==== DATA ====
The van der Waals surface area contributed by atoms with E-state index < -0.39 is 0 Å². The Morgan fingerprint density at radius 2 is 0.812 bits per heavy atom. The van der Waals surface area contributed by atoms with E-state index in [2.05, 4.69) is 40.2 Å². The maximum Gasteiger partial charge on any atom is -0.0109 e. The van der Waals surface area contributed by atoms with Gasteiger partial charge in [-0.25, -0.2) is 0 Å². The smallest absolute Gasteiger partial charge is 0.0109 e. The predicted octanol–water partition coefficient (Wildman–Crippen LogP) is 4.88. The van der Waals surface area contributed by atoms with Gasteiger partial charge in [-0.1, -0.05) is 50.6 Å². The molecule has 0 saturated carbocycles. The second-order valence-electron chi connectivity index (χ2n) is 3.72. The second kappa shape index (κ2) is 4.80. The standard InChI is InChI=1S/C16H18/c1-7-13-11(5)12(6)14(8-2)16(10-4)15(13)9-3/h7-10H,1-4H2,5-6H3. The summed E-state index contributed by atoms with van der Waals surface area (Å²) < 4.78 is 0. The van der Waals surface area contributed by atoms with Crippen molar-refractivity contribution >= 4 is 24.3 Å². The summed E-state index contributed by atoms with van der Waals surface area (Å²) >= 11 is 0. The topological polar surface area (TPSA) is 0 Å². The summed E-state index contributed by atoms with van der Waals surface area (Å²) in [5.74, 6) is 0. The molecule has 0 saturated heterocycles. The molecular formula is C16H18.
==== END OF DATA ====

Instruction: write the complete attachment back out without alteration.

The van der Waals surface area contributed by atoms with E-state index < -0.39 is 0 Å². The Morgan fingerprint density at radius 2 is 0.812 bits per heavy atom. The van der Waals surface area contributed by atoms with E-state index in [2.05, 4.69) is 40.2 Å². The maximum Gasteiger partial charge on any atom is -0.0109 e. The van der Waals surface area contributed by atoms with Gasteiger partial charge in [-0.25, -0.2) is 0 Å². The smallest absolute Gasteiger partial charge is 0.0109 e. The predicted octanol–water partition coefficient (Wildman–Crippen LogP) is 4.88. The van der Waals surface area contributed by atoms with Gasteiger partial charge in [-0.1, -0.05) is 50.6 Å². The molecule has 0 saturated carbocycles. The second-order valence-electron chi connectivity index (χ2n) is 3.72. The second kappa shape index (κ2) is 4.80. The standard InChI is InChI=1S/C16H18/c1-7-13-11(5)12(6)14(8-2)16(10-4)15(13)9-3/h7-10H,1-4H2,5-6H3. The summed E-state index contributed by atoms with van der Waals surface area (Å²) < 4.78 is 0. The van der Waals surface area contributed by atoms with Crippen molar-refractivity contribution >= 4 is 24.3 Å². The summed E-state index contributed by atoms with van der Waals surface area (Å²) >= 11 is 0. The topological polar surface area (TPSA) is 0 Å². The summed E-state index contributed by atoms with van der Waals surface area (Å²) in [5.74, 6) is 0. The molecule has 0 saturated heterocycles. The molecular formula is C16H18.